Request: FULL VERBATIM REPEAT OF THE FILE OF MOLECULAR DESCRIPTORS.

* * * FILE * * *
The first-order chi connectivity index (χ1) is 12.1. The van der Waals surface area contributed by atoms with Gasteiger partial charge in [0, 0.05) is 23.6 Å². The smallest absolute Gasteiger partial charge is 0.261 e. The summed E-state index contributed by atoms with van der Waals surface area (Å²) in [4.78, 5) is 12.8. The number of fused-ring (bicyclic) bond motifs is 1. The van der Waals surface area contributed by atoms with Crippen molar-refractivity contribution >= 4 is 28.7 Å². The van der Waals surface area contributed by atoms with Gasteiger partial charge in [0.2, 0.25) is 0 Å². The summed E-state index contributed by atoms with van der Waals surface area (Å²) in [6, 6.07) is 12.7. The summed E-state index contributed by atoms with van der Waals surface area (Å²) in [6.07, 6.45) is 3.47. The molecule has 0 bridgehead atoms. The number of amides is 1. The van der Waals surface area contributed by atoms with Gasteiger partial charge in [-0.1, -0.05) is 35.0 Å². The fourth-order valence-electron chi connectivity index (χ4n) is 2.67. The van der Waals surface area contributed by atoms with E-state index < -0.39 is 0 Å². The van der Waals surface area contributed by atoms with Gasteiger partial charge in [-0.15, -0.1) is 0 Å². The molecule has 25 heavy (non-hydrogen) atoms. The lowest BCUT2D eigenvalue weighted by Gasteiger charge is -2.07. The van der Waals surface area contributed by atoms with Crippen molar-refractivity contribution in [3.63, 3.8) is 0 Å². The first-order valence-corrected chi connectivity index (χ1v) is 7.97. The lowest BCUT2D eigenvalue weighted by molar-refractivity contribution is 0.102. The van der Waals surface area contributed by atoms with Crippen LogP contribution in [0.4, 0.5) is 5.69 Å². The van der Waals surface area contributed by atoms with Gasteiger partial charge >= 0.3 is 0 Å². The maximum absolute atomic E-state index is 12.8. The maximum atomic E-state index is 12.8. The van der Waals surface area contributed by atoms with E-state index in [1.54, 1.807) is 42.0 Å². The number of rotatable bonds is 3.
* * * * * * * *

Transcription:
The first-order chi connectivity index (χ1) is 12.1. The van der Waals surface area contributed by atoms with Gasteiger partial charge in [0, 0.05) is 23.6 Å². The smallest absolute Gasteiger partial charge is 0.261 e. The summed E-state index contributed by atoms with van der Waals surface area (Å²) in [4.78, 5) is 12.8. The number of fused-ring (bicyclic) bond motifs is 1. The van der Waals surface area contributed by atoms with Crippen molar-refractivity contribution >= 4 is 28.7 Å². The van der Waals surface area contributed by atoms with Gasteiger partial charge in [0.2, 0.25) is 0 Å². The summed E-state index contributed by atoms with van der Waals surface area (Å²) in [6, 6.07) is 12.7. The summed E-state index contributed by atoms with van der Waals surface area (Å²) in [6.07, 6.45) is 3.47. The molecule has 0 bridgehead atoms. The number of amides is 1. The van der Waals surface area contributed by atoms with Gasteiger partial charge in [-0.1, -0.05) is 35.0 Å². The fourth-order valence-electron chi connectivity index (χ4n) is 2.67. The van der Waals surface area contributed by atoms with E-state index < -0.39 is 0 Å². The van der Waals surface area contributed by atoms with Gasteiger partial charge in [-0.15, -0.1) is 0 Å². The molecule has 25 heavy (non-hydrogen) atoms. The lowest BCUT2D eigenvalue weighted by Gasteiger charge is -2.07. The van der Waals surface area contributed by atoms with Crippen molar-refractivity contribution in [3.63, 3.8) is 0 Å². The first-order valence-corrected chi connectivity index (χ1v) is 7.97. The lowest BCUT2D eigenvalue weighted by molar-refractivity contribution is 0.102. The van der Waals surface area contributed by atoms with Crippen LogP contribution in [0.4, 0.5) is 5.69 Å². The van der Waals surface area contributed by atoms with Gasteiger partial charge >= 0.3 is 0 Å². The maximum absolute atomic E-state index is 12.8. The maximum atomic E-state index is 12.8. The van der Waals surface area contributed by atoms with E-state index in [1.54, 1.807) is 42.0 Å². The number of rotatable bonds is 3.